I  finished Weightless by Sarah Bannan last week. We’re discussing it in my book club this month. We’ll be meeting at the end of January, so I won’t be posting a review until then. I find that sometimes my thoughts change through dialogue. I’m also about half way through Jane Smiley’s Some Luck, so hopefully I’ll have something to say about that book soon.

In the exciting news category, My Name Is Lucy Barton by Elizabeth Strout just arrived for me from the library. I’ve been looking forward to it, even though I wasn’t a big fan of The Burgess Boys, Strout’s previous novel. As a special bonus to me, it’s a short book! As I mentioned in my Top 5 of 2015 post, my new reading year is all about short!

The other thing that I did last week was fall down a deep rabbit hole. I recently read in Brain Pickings about the collaborative book, Hurry Up and Wait, by artist Maira Kalman and author Daniel Handler. I had seen Kalman’s art on the cover of various New Yorker magazines, but I hadn’t really explored it. I checked out Hurry Up and Wait from the library and just loved it. It’s a hybrid book, containing Kalman’s paintings, photography from the Museum of Modern Art, and Handler’s text. It’s kind of a weird meditation on rushing and waiting.

My library has a bunch of books by Kalman, so I checked out a few, including another one in the MOMA series, Girls Standing On Lawns. This book considers all the snapshots people take (think: first day of school), where they are just posing on the lawn in front of their house. In the postscript to the book, the Photography Curator at MOMA writes that the photography in the book is “vernacular,” meaning “the messy diversity of objects created without artistic ambition.” Kalman and Handler play around with the idea that these posed snapshots make people permanent, freezing them forever in a moment of significance, though the significance becomes unclear over time.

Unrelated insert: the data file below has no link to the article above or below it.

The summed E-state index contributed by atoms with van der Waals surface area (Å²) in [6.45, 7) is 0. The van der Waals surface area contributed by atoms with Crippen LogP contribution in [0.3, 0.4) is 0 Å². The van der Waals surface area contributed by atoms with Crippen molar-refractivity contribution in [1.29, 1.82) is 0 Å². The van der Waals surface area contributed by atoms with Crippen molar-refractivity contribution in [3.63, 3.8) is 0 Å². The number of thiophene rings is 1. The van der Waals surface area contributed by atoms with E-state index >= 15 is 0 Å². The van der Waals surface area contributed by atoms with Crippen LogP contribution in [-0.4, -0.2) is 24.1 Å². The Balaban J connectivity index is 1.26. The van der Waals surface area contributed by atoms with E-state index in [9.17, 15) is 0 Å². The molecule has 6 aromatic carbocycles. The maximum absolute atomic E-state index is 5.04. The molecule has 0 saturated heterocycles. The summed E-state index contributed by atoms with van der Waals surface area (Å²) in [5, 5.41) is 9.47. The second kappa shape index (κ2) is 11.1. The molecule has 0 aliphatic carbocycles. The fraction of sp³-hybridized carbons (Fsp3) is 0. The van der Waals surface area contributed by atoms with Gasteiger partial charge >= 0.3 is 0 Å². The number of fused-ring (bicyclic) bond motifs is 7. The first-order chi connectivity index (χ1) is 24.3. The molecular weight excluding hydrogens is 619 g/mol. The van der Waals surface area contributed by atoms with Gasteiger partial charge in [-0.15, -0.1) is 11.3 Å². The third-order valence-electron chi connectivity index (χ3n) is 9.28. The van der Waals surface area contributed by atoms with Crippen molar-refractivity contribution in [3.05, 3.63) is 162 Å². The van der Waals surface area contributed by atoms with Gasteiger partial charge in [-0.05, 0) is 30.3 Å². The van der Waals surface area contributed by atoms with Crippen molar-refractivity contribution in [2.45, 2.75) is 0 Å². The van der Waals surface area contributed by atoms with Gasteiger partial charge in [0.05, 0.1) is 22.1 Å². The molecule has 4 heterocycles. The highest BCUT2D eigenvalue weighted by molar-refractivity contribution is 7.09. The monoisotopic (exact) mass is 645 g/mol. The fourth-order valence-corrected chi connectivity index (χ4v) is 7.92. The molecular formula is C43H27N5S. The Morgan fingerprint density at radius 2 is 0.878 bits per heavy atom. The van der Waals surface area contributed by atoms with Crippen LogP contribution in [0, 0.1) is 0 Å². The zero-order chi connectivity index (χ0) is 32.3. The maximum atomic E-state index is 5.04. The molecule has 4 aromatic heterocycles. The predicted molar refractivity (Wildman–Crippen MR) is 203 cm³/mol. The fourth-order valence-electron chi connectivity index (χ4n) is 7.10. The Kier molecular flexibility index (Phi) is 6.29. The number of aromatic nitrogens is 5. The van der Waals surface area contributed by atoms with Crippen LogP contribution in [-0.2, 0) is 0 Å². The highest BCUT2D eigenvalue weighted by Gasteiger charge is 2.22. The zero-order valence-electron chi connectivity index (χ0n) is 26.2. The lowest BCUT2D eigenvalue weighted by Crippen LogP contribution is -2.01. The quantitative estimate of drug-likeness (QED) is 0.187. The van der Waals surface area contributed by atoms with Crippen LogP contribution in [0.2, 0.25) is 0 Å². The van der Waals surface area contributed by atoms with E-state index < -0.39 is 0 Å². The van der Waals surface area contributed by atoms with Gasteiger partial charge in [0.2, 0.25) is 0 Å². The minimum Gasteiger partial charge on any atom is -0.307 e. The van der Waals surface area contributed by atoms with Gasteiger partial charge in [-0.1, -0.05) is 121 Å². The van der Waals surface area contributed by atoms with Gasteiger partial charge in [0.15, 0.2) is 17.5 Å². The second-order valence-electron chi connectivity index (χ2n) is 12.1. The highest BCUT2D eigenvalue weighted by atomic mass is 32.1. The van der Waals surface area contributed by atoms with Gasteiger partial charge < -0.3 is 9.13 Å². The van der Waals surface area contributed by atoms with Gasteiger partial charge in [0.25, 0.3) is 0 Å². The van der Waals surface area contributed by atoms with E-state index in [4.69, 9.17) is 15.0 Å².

Finally, my favorite of the Kalman book bundle I received from the library is My Favorite Things, which is both memoir and reflection on beloved objects, using the collection at the Cooper-Hewett National Design Museum as inspiration and guide.

Do you ever get lost on a weird reading tangent? I’d love to hear about it!

(It’s Monday! What Are You Reading? is hosted by Book Date)

Wednesday, January 6, 2016

Thoughts About Re-Reading and The Big Storm Knocked It Over by Laurie Colwin

Once upon a time, I had just finished a round of interviews for graduate school and was struggling with the unsettled feeling that only comes when I stand on the edge of a life-bending decision. I was lost metaphorically as well as physically, with only a paper map to get me around a strange new city (I know that some of you are asking, “What’s a paper map?”).

I went looking for a coffee shop so I could think about the choices that were in front of me. This was a time when there wasn’t a Starbucks on every corner, and most coffee shops were unique, with their own character. On the way, I passed a used bookstore, one with appropriately scholarly Ivy on the brick exterior. I couldn’t resist a visit.

When I came out, I had acquired Laurie Colwin’s A Big Storm Knocked It Over.  At the time, I knew nothing about this author’s long catalog of cooking-related books or about her early death. Imagine being without a smart phone to look at reviews before purchasing!  All I knew is that I couldn’t walk out of a bookstore without a book in my hand, and this one was cheap ($1.50!) and a family drama (my favorite!).

At the coffee shop, I started reading the book and found it boring. I remember being disappointed that a book that looked so promising was so slow and plotless. I finished the novel, but if Goodreads had existed, I would have given it only 2 stars.

Last summer, my family and I went to New York City, and I was swept away by the noise and the people and the constant action. Of course I went to The Strand, and of course I had to buy books. I ended up picking several that had a Manhattan setting, and one of them was, once again, Colwin’s A Big Storm Knocked It Over. I wondered if the issue I had years ago was that I wasn’t old enough yet to imagine the feelings of the main character, a woman who married “late” and was worried about all the things that were involved with becoming a couple and a mother after being single for so long. It seemed worth a second shot. Plus, the book was cheap ($6!), and it was a family drama (my favorite, still!).

A Big Storm Knocked It Over is my first read of 2016, and it turns out that sometimes a boring book is just boring, no matter where you are in your life when you read it. At first, the story feels a little bit like a slightly more dated version of Sex in the City – if Carrie and the Gang did nothing at all except for sit at a restaurant and talk about how weird it is to be them. The main character, Jane Louise, gets married and then gets pregnant. And she thinks about that. Sometimes she talks about it with her best friend. Sometimes she tries to talk about it with her husband, but he doesn't really like to analyze things. Her smarmy boss wants to talk about it, but she tries to avoid him. The end.